The Myth of Tapering

The Myth of Tapering

It is unclear where the erroneous recommendation to taper during Medication Assisted Treatment (MAT) began, since no reputable authority on substance abuse treatment recommends tapering.  On the contrary, every professional organization involved in the field of addiction recommends long term treatment, not tapering.  The two primary textbooks on the issue,  Principles of Addiction Medicine, published by the American Society of Addiction Medicine (ASAM), and The Textbook of Substance Abuse Treatment, published by the American Psychiatric Association, both clearly state that maintenance is the standard of care.

“The American Society of Addiction Medicine supports the principle that maintenance is most effective as a long term modality.”  “Treatment should be continued as long as the patient continues to benefit from treatment…”  “Maintenance continues until such a time that there is a reason to alter the treatment.”  Principles of Addiction Medicine, 4th edition.

“There is no time requirement or restriction to the length of time patients can receive buprenorphine maintenance treatment.  In general, relapse to illicit opioid use and treatment dropout is high during opioid detoxification (tapering), such that opioid addiction is considered a chronic, relapsing disorder deserving ongoing treatment and monitoring much like other chronic medical diseases (e.g., diabetes mellitus).  Textbook of Substance Abuse Treatment.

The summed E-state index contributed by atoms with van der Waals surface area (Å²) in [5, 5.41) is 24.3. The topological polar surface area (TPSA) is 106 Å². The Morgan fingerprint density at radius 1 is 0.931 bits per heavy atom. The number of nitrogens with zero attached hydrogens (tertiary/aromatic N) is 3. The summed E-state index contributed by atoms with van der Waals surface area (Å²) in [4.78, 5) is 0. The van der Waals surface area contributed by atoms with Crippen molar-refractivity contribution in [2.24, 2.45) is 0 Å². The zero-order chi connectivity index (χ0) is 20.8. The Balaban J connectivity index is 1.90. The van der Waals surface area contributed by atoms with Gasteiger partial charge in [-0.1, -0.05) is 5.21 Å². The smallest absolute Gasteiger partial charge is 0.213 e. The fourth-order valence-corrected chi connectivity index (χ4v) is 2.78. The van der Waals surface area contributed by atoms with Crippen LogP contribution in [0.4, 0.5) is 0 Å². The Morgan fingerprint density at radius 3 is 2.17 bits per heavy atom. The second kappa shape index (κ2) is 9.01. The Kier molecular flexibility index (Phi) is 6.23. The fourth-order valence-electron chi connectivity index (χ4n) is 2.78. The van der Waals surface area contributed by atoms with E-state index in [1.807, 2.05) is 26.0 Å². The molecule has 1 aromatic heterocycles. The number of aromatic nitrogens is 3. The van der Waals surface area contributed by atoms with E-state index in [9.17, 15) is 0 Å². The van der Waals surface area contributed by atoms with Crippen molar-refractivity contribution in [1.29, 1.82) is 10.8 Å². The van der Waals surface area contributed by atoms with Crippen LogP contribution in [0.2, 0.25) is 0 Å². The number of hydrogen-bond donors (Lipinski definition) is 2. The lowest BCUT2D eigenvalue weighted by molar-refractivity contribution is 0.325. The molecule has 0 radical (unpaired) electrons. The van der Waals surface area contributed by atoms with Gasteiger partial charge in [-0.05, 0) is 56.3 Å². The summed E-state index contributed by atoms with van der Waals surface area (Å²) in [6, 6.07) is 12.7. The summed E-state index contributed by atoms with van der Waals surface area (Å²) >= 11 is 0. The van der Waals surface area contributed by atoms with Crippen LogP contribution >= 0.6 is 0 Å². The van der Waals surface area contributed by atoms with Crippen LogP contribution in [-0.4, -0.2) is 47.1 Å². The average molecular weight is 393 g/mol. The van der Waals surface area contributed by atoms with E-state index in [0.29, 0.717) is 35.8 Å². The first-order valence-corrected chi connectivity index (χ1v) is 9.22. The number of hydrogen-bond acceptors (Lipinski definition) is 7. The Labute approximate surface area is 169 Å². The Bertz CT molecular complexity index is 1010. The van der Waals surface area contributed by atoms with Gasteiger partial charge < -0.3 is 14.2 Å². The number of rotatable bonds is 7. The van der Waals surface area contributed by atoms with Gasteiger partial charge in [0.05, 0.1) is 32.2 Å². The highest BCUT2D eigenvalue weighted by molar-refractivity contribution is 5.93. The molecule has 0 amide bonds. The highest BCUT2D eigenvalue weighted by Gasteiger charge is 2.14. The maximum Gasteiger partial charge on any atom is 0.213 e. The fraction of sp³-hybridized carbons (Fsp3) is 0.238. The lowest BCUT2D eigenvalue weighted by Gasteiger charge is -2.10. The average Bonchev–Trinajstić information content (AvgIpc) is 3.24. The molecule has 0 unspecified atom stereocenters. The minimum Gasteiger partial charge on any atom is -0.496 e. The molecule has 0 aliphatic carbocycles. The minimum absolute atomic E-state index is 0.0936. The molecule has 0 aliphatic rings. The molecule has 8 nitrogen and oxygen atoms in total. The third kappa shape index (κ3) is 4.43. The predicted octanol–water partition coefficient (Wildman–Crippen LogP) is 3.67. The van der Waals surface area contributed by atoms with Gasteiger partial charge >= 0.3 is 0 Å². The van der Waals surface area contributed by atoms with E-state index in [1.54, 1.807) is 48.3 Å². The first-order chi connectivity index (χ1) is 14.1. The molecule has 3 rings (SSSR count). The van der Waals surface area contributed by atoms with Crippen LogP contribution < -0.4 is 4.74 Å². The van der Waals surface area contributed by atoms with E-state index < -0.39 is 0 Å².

Also, in a recent statement by the current president of ASAM, he again reiterated that MAT is treatment for a chronic disease, and tapering is to be avoided.

Perhaps this myth has its origins in the federal government’s attempts over 40 years ago to taper people off of methadone.   “In the early 1970’s, efforts to limit the duration of treatment and to cap the dose occurred initially at the federal level and later were initiated by some individual state methadone authorities.”  Since that time numerous studies have uniformly validated the importance of continuing treatment indefinitely, and have clearly shown that tapering results in relapse.  “The known risks of discontinuing treatment, with predictable relapse… suggest that long-term –even indefinite—treatment is appropriate and even essential for a significant proportion of eligible patients.” Principles of Addiction Medicine.

Hopefully this discussion has clarified some common misconceptions surrounding the treatment of addiction with medications, especially buprenorphine.  We have information available on our web site,  highpointclinic.org, and ongoing educational lectures on addiction provided by physicians Board Certified in Addiction Medicine.  For additional information, or a schedule of educational events, please contact us at Evidence Based Addiction Medicine at 423-631-0731.

Vance Shaw, M.D.,   Board Certified by the American Board of Addiction Medicine

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